Blenkinsopp Castle Home Park is situated on the grounds of a 14th Century castle, built in 1339. Amongst the twenty acres of trees, shrubs and hybrid rhododendrons which offer a lovely burst of colour come early Summer, sit sixty-one homes. High ground overlooks the estate, stretching over eight acres. From this area, the breathtaking mountainous lake district is just one hour drive away, as too are the rolling hills of southern Scotland and the designated Area of Outstanding Natural Beauty, Northumberland coast. Blenkinsopp represents a lovely space for people from any walk of life to live. An ideal park that is especially well suited to the older, retired person or couple.
An ideal retirement home with relaxing, picturesque scenery to spend the best years of your life. This kind of place offers that pleasing fresh air, which is so far removed from the air you will likely be used to if you have travelled from a large town or city. You see this is the fresh Northumbrian air, which is something special. The Lake District is within short reach, alongside southern Scotland and the Northumberland coast all a quick travel away, giving you plenty more landscapes to soak up and explore. That eight acres of high ground would also be perfect to take a dog to exercise, they’ll surely love it, as much as you will enjoy a regular walk up against it, no doubt. Pets are completely welcome in Blenkinsopp, they just need to be kept under control and well looked after. The high ground also offers space to seat, so you can enjoy all the lovely views, as you relax perhaps with a book, a cool drink or just your eyes staring at this fine spot of natural growth. The views in question include Hadrian’s Wall, Thirwall Gap and the South Tyne Valley.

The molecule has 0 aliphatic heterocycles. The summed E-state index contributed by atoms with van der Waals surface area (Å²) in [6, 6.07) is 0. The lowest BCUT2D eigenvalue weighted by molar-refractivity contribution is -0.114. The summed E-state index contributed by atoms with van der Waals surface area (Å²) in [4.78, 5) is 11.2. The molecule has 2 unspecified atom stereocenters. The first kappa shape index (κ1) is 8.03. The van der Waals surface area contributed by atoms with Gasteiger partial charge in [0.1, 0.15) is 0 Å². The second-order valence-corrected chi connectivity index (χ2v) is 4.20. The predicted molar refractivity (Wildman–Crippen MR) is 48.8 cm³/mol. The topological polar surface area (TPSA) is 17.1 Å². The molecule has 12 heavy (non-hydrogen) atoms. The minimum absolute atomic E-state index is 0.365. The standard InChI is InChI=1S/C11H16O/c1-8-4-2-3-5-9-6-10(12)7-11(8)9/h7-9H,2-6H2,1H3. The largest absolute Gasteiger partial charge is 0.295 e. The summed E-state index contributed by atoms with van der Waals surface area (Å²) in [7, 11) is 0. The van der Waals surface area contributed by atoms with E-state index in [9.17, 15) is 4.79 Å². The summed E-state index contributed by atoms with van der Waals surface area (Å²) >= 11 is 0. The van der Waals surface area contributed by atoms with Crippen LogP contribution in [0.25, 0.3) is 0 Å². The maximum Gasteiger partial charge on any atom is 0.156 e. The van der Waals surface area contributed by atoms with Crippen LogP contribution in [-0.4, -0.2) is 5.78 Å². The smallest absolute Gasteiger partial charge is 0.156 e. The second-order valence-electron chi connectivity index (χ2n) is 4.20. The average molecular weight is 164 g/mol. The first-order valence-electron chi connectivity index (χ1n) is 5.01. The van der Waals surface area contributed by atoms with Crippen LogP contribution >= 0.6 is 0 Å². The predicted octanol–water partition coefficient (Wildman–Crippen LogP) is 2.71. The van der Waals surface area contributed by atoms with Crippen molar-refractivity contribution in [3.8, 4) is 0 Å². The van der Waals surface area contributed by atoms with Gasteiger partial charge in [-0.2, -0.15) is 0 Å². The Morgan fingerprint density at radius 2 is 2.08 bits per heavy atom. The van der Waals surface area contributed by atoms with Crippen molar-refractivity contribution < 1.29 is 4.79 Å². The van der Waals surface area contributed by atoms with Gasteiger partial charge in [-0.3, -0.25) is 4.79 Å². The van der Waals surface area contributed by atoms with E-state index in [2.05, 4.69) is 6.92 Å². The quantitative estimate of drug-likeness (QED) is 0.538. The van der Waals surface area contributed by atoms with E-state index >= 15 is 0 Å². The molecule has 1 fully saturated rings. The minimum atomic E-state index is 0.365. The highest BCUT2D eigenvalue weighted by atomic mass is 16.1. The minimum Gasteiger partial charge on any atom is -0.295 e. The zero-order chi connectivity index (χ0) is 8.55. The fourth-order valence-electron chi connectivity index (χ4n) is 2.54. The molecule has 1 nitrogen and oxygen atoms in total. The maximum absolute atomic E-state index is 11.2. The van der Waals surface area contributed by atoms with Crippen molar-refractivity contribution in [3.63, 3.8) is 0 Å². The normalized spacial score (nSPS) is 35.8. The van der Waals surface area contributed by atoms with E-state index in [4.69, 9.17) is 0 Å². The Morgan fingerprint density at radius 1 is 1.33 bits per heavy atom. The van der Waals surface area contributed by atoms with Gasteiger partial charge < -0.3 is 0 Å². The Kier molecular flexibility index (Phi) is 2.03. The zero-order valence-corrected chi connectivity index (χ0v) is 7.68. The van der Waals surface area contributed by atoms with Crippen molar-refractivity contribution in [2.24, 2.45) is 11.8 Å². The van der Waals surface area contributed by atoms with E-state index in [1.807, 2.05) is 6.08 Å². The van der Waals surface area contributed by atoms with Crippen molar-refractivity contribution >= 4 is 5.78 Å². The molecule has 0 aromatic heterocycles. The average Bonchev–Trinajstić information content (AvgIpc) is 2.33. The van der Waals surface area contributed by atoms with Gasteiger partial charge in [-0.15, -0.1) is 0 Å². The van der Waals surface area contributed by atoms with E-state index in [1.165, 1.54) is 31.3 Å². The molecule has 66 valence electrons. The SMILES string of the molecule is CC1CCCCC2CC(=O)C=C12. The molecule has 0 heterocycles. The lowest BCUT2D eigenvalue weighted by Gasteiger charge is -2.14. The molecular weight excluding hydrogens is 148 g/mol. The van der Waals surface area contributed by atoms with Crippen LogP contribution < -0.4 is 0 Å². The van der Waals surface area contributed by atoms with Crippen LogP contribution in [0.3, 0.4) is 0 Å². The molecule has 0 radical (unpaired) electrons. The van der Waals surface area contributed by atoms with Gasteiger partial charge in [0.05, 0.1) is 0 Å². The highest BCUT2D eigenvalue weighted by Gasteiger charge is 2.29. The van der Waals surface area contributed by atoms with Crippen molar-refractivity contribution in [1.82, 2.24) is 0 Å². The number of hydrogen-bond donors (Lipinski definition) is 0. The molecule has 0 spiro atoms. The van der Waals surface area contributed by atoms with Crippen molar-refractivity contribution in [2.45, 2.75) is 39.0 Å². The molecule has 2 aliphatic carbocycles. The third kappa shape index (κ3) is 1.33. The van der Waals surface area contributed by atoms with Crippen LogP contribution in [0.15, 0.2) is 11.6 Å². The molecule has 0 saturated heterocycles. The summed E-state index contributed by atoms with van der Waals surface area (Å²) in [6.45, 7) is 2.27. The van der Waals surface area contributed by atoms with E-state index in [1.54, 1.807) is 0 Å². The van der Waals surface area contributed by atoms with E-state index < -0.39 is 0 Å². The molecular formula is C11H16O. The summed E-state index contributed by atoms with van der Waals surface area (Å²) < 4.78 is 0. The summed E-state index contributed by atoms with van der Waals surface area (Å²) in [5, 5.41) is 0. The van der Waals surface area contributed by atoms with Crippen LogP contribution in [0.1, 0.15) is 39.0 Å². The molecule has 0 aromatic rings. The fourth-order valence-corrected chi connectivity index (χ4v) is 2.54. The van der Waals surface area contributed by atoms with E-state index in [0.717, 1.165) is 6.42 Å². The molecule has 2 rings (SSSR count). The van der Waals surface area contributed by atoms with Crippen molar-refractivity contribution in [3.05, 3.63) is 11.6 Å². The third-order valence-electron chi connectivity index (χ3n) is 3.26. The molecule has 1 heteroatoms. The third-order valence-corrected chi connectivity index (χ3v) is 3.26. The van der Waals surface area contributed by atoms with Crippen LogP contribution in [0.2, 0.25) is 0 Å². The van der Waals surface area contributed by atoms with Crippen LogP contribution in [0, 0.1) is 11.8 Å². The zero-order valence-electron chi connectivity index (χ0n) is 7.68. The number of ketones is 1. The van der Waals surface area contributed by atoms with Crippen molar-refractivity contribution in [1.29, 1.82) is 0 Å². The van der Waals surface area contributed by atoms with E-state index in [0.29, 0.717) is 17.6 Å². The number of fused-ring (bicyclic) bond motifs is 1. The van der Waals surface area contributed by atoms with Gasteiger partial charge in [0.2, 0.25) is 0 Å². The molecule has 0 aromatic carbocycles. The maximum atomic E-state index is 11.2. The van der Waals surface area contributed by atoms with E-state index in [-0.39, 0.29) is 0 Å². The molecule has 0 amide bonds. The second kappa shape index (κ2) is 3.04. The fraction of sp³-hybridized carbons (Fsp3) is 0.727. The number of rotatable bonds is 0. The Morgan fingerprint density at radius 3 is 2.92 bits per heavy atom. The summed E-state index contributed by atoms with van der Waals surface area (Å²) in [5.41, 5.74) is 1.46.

here are plenty of unspoiled stretches of country to enjoy and explore. You could also take a walk up to the historic Roman Wall, which is open for the public viewing. Much of the wall has been saved, and some of its stones were actually used for the castle when it was built in 1339. At this park, you will be able to finally take some rest away from the noise, and hustle and bustle of busy town and city life. Instead, immerse yourself in nature, as there is no shortage of well looked after, but all natural, nooks and crannies, pathways and historical sights to discover. Sometimes, those that are retired may worry about moving to areas away from main towns and cities for fears of being too remote, for example not being able to get to shops for buying food and drink. But there is a shopping centre located just two miles away from Blenkinsopp, in a small market town called Haltwhistle, which will stock everything you will likely be in need of. For when you are feeling like a return to a city, your nearest would be Carlisle, which is 19 miles away. If you were to head 19 miles in the opposite direction, then you would meet the beautiful town of Hexham. Half a mile from Hexham is the small village of Greenhead, which comprises of an infant school, church, hotel, cafe and village hall. Buses and trains run frequently from here, helping ease of access. Blenkinsopp Castle Home Park also contains a pond, which has been specially created for wildlife to have a peaceful space in. No doubt, you to would be able to enjoy your own peaceful moments, watching the lake and its inhabitants, a perfect relaxing affair. This is a park that brings peacefulness and tranquillity in equal measures. Each of the park homes has its own garden, which you’ll be able to enjoy tending to and enjoy your neighbouring gardener's offerings, who all take pride in keeping their gardens looking wonderful. You can feel rest assured that the insides of the houses have also been created to a high standard, with materials of fine quality used throughout the building, including in its furnishings, which have been well thought out for both style and comfort purposes. Perhaps another reassuring aspect of this park is its social factor. Those who are retired and no longer have anyone living with them may be concerned about getting lonely or feeling isolated in various forms. But Blenkinsopp is located near enough for one to reach the local communities, and you also have the park residents themselves to keep you social. Those peaceful gardens, for instance, offer a lovely spot to catch up with your neighbours, and dogs will likely love soaking up the atmosphere with you! Long-term residents of the park have commented how the other members of the parks are all very friendly and helpful in making new arrivals feel very welcome, putting them at ease. Whichever living arrangement someone has chosen, it is of course of paramount importance to them that the area is safe. It must be safe for the residents themselves, and family and friends will need to know their loved ones are in a safe environment. This brings up another point where Blenkinsopp Castle Home Park excels. Residents have agreed how safe they feel, able to walk all around the park, day or night, without worrying that their safety is at risk. The way the grounds are set up, and houses are situated has been praised by residents and has encouraged them to feel safe, secure and happy as a direct result. This is a family run park, and again potential residents should be assured that the owners are not only so welcoming to new arrivals, but so very helpful in easing them into their new surroundings, and are always eager to please in any way they can. This park also contains Blenkinsopp Castle Inn which was converted from former stables. Here residents are able to enjoy a nice calm setting for a quiet drink, or even a tasty well-made meal, in a cosy setting with plenty of seating. Social events often take place here, which includes quiz nights, line dancing, and keep fit sessions Hopefully, you have begun to see just some of the delights living in Blenkinsopp Castle Home Park could bring you, and how it could be the perfecting setting for your next chapter in life. If your looking for further reassurance on the parks achievements, in 1999 the park won the prestigious David Bellamy Conservation Award, and has won the award every year since!